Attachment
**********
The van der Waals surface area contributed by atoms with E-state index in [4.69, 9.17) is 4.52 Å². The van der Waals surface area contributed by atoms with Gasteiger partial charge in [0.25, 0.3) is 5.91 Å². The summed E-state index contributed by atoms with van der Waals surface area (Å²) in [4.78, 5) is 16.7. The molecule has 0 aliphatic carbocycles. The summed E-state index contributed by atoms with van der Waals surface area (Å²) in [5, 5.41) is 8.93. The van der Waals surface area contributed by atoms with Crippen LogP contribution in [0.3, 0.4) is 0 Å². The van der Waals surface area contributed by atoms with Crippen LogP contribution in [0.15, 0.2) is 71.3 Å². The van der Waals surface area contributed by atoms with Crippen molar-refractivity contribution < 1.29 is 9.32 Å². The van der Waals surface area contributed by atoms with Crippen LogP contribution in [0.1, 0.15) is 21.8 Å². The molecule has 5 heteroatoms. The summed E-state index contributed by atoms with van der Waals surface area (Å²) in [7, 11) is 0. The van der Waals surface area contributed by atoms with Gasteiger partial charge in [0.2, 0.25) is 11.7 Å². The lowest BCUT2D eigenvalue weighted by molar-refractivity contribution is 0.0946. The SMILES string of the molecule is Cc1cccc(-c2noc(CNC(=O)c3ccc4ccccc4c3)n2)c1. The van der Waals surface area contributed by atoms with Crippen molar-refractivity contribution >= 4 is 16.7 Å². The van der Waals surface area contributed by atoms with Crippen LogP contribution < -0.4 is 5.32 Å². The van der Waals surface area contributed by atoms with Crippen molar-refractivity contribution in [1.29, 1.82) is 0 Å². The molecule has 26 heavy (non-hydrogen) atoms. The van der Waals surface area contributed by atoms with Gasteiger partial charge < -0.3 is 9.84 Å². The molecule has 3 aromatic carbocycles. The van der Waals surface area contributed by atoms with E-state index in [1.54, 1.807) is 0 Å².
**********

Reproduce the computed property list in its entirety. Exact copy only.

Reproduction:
The van der Waals surface area contributed by atoms with E-state index in [4.69, 9.17) is 4.52 Å². The van der Waals surface area contributed by atoms with Gasteiger partial charge in [0.25, 0.3) is 5.91 Å². The summed E-state index contributed by atoms with van der Waals surface area (Å²) in [4.78, 5) is 16.7. The molecule has 0 aliphatic carbocycles. The summed E-state index contributed by atoms with van der Waals surface area (Å²) in [5, 5.41) is 8.93. The van der Waals surface area contributed by atoms with Crippen LogP contribution in [0.3, 0.4) is 0 Å². The van der Waals surface area contributed by atoms with Crippen LogP contribution in [0.15, 0.2) is 71.3 Å². The van der Waals surface area contributed by atoms with Crippen molar-refractivity contribution < 1.29 is 9.32 Å². The van der Waals surface area contributed by atoms with Crippen LogP contribution in [0.1, 0.15) is 21.8 Å². The molecule has 5 heteroatoms. The summed E-state index contributed by atoms with van der Waals surface area (Å²) in [7, 11) is 0. The van der Waals surface area contributed by atoms with Gasteiger partial charge in [0.2, 0.25) is 11.7 Å². The lowest BCUT2D eigenvalue weighted by molar-refractivity contribution is 0.0946. The SMILES string of the molecule is Cc1cccc(-c2noc(CNC(=O)c3ccc4ccccc4c3)n2)c1. The van der Waals surface area contributed by atoms with Crippen molar-refractivity contribution >= 4 is 16.7 Å². The van der Waals surface area contributed by atoms with Crippen LogP contribution < -0.4 is 5.32 Å². The van der Waals surface area contributed by atoms with Crippen molar-refractivity contribution in [1.29, 1.82) is 0 Å². The molecule has 26 heavy (non-hydrogen) atoms. The van der Waals surface area contributed by atoms with Gasteiger partial charge < -0.3 is 9.84 Å². The molecule has 3 aromatic carbocycles. The van der Waals surface area contributed by atoms with E-state index in [1.54, 1.807) is 0 Å².